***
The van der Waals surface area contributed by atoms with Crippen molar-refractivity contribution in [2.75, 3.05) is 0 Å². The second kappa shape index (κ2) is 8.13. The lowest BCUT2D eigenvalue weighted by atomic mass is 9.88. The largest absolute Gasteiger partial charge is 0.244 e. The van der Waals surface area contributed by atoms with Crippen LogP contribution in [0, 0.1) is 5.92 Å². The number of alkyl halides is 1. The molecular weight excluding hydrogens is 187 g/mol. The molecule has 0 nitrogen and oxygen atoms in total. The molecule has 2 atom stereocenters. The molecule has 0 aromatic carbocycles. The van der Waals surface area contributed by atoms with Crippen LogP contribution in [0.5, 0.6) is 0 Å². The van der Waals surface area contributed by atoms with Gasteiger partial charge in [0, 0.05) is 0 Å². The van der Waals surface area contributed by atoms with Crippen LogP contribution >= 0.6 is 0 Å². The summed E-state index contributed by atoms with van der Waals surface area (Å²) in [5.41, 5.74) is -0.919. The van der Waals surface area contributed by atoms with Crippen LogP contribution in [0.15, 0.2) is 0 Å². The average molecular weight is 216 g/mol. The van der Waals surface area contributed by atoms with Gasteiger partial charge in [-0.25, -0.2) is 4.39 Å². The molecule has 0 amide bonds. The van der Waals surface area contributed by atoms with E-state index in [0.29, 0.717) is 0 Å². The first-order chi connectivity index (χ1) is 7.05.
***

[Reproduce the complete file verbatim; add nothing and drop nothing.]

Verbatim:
The van der Waals surface area contributed by atoms with Crippen molar-refractivity contribution in [2.75, 3.05) is 0 Å². The second kappa shape index (κ2) is 8.13. The lowest BCUT2D eigenvalue weighted by atomic mass is 9.88. The largest absolute Gasteiger partial charge is 0.244 e. The van der Waals surface area contributed by atoms with Crippen LogP contribution in [0, 0.1) is 5.92 Å². The number of alkyl halides is 1. The molecular weight excluding hydrogens is 187 g/mol. The molecule has 0 nitrogen and oxygen atoms in total. The molecule has 2 atom stereocenters. The molecule has 0 aromatic carbocycles. The van der Waals surface area contributed by atoms with Crippen LogP contribution in [0.5, 0.6) is 0 Å². The van der Waals surface area contributed by atoms with Gasteiger partial charge in [0, 0.05) is 0 Å². The van der Waals surface area contributed by atoms with Crippen LogP contribution >= 0.6 is 0 Å². The summed E-state index contributed by atoms with van der Waals surface area (Å²) in [5.41, 5.74) is -0.919. The van der Waals surface area contributed by atoms with Crippen LogP contribution in [0.15, 0.2) is 0 Å². The average molecular weight is 216 g/mol. The van der Waals surface area contributed by atoms with Gasteiger partial charge in [-0.25, -0.2) is 4.39 Å². The molecule has 0 amide bonds. The van der Waals surface area contributed by atoms with E-state index in [0.29, 0.717) is 0 Å². The first-order chi connectivity index (χ1) is 7.05.